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Alameda High School junior Hannah Boles had no idea she was venturing into a stray-dog rescue when she spied a white and tan pitbull mix wandering aimlessly down Fernside Boulevard on April 19.

She asked her sister Catherine to stop their car so she could take to the street and persuade the anxious-eyed dog to come to her. Sure enough, Hannah’s gentle tones won the trust of the pooch. It came to Hannah, like a lost child seeking safe haven, and she sat herself next to the teen on a soft patch of lawn. 

The California brown pelican is the smallest of nine pelican species worldwide, but remains easy to see and identify. They entertain us with amazing plunge dives from as high as 60 to 70 feet when foraging for fish. They use a 7-foot wingspan to soar barely above the water for much longer than what seems possible. Breeding season becomes clear when their gular pouch turns from dull brown to bright red and eyes turn from brownish to baby blue. Wonderful, indeed.

After 993 days, April has found her forever home. Why the now four-year-old boxer-Staffordshire mix took so long to find that perfect family was a mystery to everyone at Friends of the Alameda Animal Shelter (FAAS). She had always been a volunteer and staff favorite. 

Like all the animals at FAAS, she received care and love including walks, medical attention, belly rubs and spa weekends with volunteers for breaks from the shelter. In spite of how much she was loved, as time marched on April was passed over by the thousands of visiting families.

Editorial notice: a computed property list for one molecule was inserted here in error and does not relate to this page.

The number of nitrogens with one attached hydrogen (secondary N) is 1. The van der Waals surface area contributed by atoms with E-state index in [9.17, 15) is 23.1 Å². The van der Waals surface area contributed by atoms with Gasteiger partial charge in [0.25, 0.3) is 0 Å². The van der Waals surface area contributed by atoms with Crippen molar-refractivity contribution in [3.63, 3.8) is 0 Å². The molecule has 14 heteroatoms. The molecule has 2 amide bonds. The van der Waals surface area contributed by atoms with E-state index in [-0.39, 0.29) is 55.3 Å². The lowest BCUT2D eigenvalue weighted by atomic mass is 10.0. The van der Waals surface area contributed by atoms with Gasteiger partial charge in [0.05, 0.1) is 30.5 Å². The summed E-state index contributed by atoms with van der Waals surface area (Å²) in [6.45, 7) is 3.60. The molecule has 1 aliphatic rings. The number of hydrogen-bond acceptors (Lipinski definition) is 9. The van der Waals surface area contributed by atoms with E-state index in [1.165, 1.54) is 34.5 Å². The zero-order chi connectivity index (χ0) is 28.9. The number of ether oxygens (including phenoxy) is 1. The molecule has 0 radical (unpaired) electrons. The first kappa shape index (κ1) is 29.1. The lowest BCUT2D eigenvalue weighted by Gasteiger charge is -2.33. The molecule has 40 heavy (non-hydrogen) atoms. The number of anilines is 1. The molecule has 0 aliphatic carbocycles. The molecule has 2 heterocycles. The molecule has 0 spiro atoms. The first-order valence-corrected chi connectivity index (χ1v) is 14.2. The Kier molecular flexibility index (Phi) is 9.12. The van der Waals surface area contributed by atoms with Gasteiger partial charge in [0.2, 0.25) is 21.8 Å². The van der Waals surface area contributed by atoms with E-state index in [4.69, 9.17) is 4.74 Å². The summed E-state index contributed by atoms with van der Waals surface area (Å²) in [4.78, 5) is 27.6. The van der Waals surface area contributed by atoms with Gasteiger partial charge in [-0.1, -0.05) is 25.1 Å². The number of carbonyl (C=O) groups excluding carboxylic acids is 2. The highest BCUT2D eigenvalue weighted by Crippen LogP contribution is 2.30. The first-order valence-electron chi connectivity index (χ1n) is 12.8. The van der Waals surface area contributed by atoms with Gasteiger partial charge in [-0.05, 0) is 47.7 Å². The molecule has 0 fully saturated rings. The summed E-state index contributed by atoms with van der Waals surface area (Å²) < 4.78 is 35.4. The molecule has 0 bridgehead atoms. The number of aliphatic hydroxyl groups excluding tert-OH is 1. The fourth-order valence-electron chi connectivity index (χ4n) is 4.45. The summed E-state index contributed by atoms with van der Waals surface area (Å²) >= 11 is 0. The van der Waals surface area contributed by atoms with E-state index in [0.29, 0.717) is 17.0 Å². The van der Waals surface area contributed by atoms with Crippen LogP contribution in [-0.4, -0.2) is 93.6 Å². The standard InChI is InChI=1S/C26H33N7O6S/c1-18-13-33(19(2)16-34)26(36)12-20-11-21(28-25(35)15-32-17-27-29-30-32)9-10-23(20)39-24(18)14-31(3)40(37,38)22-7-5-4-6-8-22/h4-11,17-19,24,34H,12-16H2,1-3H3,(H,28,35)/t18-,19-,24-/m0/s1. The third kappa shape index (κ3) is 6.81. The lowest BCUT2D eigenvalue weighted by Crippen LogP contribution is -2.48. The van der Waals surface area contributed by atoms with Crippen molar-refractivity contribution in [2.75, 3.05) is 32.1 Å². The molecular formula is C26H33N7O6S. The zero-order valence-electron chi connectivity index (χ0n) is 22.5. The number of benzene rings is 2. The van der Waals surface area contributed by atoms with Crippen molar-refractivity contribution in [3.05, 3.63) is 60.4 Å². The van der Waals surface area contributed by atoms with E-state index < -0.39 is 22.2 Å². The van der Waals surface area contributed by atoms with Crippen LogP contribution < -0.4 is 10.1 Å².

Alamedans who love cats can do something to help their feline friends at the Island Cat Resources and Adoptions (ICRA) fundraiser auction this Saturday, June 8, from 7 to 10 p.m. The event is being held for the 25th year. 

Enjoy refreshments, wine and beer tastings while benefiting local cats directly. Bid on local adventures, wine and beer tastings, jewelry, pet-themed items, art, wine lots and more in the auction or shop for crafts and play games to win wine. 

Ospreys returned again this year to nest at Alameda Point’s Seaplane Lagoon. But midway through the rearing process, the female became the sole provider and protector of her three chicks, after the male became entangled in fishing line. Such osprey single parenting is unheard of. The nest on an old Navy light stand at the entrance to the Seaplane Lagoon is familiar to the ospreys, having raised young here before. The crown of sticks has become part of the fixture, decorated by the ospreys with “arts and crafts” bits of fabric and string. 

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